Soldiers were being shuttled to the disaster zone in the shovels of bulldozers that carried them across a shallow stream. They were given sketches of the village so they could figure out approximately where the houses used to be.
Farnacio said the troops were digging only where they saw clear evidence of bodies because of the danger that the soft, unstable mud could shift and claim new victims.
"We can only focus on the surface," he said. "We cannot go too deep."
Low clouds hung over the area, obscuring the mountain that disintegrated Friday morning after two weeks of heavy rains, covering the village's 375 homes and elementary school. Rescue workers trudged slowly through the sludge, stretchers and ambulances waiting for survivors or the bodies of victims.
Joining them was Dionisio Elmosora, a 42-year-old farmer who was looking for his wife and two sons.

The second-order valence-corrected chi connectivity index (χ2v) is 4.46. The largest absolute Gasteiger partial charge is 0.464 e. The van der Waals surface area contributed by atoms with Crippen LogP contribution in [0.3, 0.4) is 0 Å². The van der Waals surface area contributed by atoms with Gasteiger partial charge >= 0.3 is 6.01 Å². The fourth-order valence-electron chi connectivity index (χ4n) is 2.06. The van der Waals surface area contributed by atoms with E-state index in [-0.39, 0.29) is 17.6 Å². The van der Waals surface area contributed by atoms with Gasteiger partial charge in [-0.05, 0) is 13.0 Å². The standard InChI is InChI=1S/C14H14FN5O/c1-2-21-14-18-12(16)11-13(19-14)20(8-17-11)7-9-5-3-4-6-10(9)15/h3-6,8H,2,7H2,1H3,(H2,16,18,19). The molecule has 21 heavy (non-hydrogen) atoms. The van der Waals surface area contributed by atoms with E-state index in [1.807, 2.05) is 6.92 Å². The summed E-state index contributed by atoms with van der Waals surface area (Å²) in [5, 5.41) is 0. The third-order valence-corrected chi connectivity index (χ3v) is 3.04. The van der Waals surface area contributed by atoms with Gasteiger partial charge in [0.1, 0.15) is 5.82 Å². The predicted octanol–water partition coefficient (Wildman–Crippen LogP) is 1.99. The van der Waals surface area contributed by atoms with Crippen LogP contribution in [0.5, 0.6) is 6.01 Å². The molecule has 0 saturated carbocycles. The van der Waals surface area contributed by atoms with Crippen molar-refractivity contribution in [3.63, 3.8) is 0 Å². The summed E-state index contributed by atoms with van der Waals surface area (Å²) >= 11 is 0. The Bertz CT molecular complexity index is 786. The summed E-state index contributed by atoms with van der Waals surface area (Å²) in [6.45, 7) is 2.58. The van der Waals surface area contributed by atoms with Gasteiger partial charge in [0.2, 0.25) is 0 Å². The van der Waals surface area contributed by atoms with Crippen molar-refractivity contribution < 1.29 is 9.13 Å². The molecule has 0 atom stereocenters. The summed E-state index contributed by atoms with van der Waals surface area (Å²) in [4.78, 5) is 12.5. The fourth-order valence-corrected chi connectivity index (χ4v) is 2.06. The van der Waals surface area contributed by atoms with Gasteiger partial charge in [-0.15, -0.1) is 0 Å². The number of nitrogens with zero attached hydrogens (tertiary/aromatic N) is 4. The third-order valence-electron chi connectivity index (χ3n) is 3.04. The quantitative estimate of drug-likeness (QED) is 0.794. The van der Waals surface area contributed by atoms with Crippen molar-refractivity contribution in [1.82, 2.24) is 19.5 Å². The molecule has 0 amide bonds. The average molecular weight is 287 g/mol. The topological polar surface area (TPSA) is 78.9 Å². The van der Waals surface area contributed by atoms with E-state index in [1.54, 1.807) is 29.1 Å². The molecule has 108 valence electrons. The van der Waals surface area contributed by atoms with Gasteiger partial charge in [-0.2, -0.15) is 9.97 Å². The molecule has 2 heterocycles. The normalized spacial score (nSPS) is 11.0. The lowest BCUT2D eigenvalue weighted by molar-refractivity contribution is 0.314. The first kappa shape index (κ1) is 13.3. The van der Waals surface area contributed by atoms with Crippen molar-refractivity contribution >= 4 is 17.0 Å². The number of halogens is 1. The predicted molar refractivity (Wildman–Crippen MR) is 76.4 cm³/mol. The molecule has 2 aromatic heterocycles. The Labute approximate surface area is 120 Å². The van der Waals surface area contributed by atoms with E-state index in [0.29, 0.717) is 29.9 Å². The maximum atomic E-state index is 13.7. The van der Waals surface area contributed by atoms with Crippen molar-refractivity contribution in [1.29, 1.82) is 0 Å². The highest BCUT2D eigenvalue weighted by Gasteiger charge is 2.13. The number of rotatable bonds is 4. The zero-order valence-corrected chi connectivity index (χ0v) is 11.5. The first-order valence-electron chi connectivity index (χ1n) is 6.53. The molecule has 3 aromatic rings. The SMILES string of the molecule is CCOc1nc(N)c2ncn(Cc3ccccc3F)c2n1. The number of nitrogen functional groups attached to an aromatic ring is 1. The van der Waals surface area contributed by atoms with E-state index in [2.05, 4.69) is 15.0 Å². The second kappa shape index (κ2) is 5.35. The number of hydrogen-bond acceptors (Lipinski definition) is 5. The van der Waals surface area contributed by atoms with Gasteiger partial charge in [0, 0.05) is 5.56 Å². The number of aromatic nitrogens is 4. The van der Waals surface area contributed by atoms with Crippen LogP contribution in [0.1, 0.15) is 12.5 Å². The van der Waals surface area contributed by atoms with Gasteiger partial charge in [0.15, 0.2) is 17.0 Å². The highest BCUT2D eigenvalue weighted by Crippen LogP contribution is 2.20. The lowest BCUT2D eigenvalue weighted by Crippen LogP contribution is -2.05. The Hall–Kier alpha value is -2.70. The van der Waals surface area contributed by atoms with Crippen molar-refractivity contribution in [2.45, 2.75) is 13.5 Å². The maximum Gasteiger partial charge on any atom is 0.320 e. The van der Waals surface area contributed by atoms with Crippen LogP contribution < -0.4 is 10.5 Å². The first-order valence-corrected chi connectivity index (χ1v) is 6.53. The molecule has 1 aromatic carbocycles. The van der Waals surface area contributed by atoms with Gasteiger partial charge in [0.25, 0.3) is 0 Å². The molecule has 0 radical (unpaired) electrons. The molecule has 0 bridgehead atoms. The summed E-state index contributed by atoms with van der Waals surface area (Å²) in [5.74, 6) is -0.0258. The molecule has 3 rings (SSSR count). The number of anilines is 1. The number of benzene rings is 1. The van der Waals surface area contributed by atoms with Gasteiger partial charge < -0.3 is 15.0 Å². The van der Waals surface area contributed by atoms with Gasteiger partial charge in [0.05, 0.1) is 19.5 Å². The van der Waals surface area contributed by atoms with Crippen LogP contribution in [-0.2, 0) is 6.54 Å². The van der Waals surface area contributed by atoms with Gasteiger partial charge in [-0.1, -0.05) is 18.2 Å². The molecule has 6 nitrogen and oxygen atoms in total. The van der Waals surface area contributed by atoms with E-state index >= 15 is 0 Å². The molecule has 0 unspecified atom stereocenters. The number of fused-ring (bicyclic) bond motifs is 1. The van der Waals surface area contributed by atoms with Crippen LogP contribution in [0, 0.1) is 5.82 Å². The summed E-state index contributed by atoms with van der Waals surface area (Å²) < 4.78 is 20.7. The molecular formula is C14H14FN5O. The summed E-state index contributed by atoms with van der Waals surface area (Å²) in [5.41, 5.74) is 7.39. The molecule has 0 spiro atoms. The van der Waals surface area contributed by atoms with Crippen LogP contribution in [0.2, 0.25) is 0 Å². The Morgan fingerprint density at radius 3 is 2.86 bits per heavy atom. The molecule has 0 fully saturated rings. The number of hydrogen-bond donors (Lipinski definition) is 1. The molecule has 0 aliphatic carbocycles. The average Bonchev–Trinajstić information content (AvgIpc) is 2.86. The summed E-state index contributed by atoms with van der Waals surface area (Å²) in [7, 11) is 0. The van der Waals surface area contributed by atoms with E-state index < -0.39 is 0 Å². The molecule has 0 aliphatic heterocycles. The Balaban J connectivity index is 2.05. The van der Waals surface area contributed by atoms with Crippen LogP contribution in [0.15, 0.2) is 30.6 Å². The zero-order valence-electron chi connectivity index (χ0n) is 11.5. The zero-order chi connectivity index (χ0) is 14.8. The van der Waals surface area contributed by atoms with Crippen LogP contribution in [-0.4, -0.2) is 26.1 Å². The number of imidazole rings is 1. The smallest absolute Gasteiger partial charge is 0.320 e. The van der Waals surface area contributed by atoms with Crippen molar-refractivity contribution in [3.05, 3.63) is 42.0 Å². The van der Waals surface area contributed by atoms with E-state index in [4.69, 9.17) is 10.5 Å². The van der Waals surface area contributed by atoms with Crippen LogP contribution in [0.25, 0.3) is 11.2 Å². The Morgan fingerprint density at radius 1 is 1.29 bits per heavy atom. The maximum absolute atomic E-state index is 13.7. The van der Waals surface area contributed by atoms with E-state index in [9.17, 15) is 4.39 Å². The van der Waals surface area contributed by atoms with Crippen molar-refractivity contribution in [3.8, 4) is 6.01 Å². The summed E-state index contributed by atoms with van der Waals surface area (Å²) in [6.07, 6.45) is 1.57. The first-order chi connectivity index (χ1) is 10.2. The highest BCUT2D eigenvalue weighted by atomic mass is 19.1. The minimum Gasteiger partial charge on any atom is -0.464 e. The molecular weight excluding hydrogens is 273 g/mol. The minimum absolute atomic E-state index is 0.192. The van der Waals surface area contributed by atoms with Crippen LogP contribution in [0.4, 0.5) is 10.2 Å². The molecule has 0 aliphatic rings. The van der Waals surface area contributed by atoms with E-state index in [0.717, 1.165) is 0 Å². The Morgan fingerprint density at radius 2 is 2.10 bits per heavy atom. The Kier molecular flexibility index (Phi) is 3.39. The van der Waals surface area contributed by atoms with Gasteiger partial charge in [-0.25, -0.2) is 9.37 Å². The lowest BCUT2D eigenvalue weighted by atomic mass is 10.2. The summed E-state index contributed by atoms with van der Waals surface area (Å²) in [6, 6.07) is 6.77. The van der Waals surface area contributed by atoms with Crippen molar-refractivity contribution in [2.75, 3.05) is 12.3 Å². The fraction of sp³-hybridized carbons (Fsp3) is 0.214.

"What's important is for me to find them even if they're dead," said Elmosora, his eyes bloodshot and his face grief-stricken. "I've not eaten since this thing happened."
The landslide left Guinsaugon, which is on the southern part of Leyte island, looking like a giant patch of newly plowed land. Only a few jumbles of corrugated steel sheeting indicate Guinsaugon ever existed.
"Our village is gone, everything was buried in mud," Eugene Pilo, who lost his family, told local media on Friday. "All the people are gone."
"It sounded like the mountain exploded, and the whole thing crumbled," Dario Libatan, who lost his wife and three children, told DZMM. "I could not see any house standing anymore."